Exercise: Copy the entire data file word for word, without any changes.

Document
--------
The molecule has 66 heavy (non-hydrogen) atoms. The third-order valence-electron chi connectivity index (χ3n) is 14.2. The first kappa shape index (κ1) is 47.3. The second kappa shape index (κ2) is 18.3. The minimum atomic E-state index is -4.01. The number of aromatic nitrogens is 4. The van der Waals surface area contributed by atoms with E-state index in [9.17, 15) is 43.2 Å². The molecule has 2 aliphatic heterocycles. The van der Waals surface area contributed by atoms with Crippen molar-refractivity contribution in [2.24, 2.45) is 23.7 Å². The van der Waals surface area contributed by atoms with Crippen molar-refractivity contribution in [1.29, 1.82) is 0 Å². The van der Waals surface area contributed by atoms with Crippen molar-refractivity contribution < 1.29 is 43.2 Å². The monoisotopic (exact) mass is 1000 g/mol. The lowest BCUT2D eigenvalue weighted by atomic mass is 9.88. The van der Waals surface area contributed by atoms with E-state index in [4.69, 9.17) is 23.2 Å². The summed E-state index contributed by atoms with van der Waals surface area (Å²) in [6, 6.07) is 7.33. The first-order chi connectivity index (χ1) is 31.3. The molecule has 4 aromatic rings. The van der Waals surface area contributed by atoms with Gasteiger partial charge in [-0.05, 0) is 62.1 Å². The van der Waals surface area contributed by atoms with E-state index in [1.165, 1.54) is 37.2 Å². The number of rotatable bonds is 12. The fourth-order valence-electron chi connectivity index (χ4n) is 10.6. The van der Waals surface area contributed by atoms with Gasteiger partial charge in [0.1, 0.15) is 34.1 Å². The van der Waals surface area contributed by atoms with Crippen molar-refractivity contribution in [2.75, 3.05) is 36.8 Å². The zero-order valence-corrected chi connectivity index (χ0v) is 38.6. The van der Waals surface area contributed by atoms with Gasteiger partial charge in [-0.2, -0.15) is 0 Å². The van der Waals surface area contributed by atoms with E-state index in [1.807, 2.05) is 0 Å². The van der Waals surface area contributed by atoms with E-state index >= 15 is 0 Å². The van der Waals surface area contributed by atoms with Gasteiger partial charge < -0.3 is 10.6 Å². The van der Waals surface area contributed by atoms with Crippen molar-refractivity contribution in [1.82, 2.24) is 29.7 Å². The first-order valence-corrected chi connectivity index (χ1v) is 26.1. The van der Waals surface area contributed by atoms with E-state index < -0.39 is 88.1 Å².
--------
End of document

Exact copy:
The molecule has 66 heavy (non-hydrogen) atoms. The third-order valence-electron chi connectivity index (χ3n) is 14.2. The first kappa shape index (κ1) is 47.3. The second kappa shape index (κ2) is 18.3. The minimum atomic E-state index is -4.01. The number of aromatic nitrogens is 4. The van der Waals surface area contributed by atoms with E-state index in [9.17, 15) is 43.2 Å². The molecule has 2 aliphatic heterocycles. The van der Waals surface area contributed by atoms with Crippen molar-refractivity contribution in [2.24, 2.45) is 23.7 Å². The van der Waals surface area contributed by atoms with Crippen molar-refractivity contribution in [1.29, 1.82) is 0 Å². The van der Waals surface area contributed by atoms with Crippen molar-refractivity contribution < 1.29 is 43.2 Å². The monoisotopic (exact) mass is 1000 g/mol. The lowest BCUT2D eigenvalue weighted by atomic mass is 9.88. The van der Waals surface area contributed by atoms with E-state index in [4.69, 9.17) is 23.2 Å². The summed E-state index contributed by atoms with van der Waals surface area (Å²) in [6, 6.07) is 7.33. The first-order chi connectivity index (χ1) is 31.3. The molecule has 4 aromatic rings. The van der Waals surface area contributed by atoms with Gasteiger partial charge in [-0.05, 0) is 62.1 Å². The van der Waals surface area contributed by atoms with E-state index in [1.165, 1.54) is 37.2 Å². The number of rotatable bonds is 12. The fourth-order valence-electron chi connectivity index (χ4n) is 10.6. The van der Waals surface area contributed by atoms with Gasteiger partial charge in [0.1, 0.15) is 34.1 Å². The van der Waals surface area contributed by atoms with Crippen molar-refractivity contribution in [2.75, 3.05) is 36.8 Å². The zero-order valence-corrected chi connectivity index (χ0v) is 38.6. The van der Waals surface area contributed by atoms with Gasteiger partial charge in [-0.2, -0.15) is 0 Å². The van der Waals surface area contributed by atoms with E-state index in [1.807, 2.05) is 0 Å². The van der Waals surface area contributed by atoms with E-state index >= 15 is 0 Å². The van der Waals surface area contributed by atoms with Gasteiger partial charge < -0.3 is 10.6 Å². The van der Waals surface area contributed by atoms with Crippen molar-refractivity contribution in [1.82, 2.24) is 29.7 Å². The first-order valence-corrected chi connectivity index (χ1v) is 26.1. The van der Waals surface area contributed by atoms with E-state index < -0.39 is 88.1 Å².